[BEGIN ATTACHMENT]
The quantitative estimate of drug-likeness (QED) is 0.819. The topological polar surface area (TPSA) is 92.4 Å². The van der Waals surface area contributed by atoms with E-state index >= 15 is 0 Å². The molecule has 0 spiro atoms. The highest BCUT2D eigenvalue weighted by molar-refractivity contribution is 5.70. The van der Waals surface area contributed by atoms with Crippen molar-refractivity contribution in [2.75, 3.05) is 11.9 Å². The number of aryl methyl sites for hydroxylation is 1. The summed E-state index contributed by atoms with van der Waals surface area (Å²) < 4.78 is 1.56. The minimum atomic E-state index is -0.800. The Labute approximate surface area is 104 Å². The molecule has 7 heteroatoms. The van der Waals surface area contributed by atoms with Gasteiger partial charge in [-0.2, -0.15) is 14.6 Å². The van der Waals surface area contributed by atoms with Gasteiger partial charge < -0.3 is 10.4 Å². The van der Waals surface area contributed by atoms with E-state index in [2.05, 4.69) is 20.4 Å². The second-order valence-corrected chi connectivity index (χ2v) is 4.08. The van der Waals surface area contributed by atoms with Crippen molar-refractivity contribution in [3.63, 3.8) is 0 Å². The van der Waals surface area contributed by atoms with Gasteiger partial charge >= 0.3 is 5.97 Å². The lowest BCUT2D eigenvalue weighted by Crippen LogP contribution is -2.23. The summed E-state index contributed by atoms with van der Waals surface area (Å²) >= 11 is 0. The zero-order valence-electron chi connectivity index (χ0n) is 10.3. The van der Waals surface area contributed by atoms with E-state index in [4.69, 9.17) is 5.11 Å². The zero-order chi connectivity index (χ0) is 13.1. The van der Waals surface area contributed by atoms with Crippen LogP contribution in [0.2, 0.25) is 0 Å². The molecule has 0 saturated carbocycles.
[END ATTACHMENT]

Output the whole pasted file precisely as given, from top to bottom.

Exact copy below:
The quantitative estimate of drug-likeness (QED) is 0.819. The topological polar surface area (TPSA) is 92.4 Å². The van der Waals surface area contributed by atoms with E-state index >= 15 is 0 Å². The molecule has 0 spiro atoms. The highest BCUT2D eigenvalue weighted by molar-refractivity contribution is 5.70. The van der Waals surface area contributed by atoms with Crippen molar-refractivity contribution in [2.75, 3.05) is 11.9 Å². The number of aryl methyl sites for hydroxylation is 1. The summed E-state index contributed by atoms with van der Waals surface area (Å²) < 4.78 is 1.56. The minimum atomic E-state index is -0.800. The Labute approximate surface area is 104 Å². The molecule has 7 heteroatoms. The van der Waals surface area contributed by atoms with Gasteiger partial charge in [-0.2, -0.15) is 14.6 Å². The van der Waals surface area contributed by atoms with Gasteiger partial charge < -0.3 is 10.4 Å². The van der Waals surface area contributed by atoms with E-state index in [2.05, 4.69) is 20.4 Å². The second-order valence-corrected chi connectivity index (χ2v) is 4.08. The van der Waals surface area contributed by atoms with Crippen molar-refractivity contribution in [3.63, 3.8) is 0 Å². The van der Waals surface area contributed by atoms with Gasteiger partial charge >= 0.3 is 5.97 Å². The lowest BCUT2D eigenvalue weighted by Crippen LogP contribution is -2.23. The summed E-state index contributed by atoms with van der Waals surface area (Å²) >= 11 is 0. The zero-order valence-electron chi connectivity index (χ0n) is 10.3. The van der Waals surface area contributed by atoms with E-state index in [4.69, 9.17) is 5.11 Å². The zero-order chi connectivity index (χ0) is 13.1. The van der Waals surface area contributed by atoms with Crippen LogP contribution in [0.2, 0.25) is 0 Å². The molecule has 0 saturated carbocycles.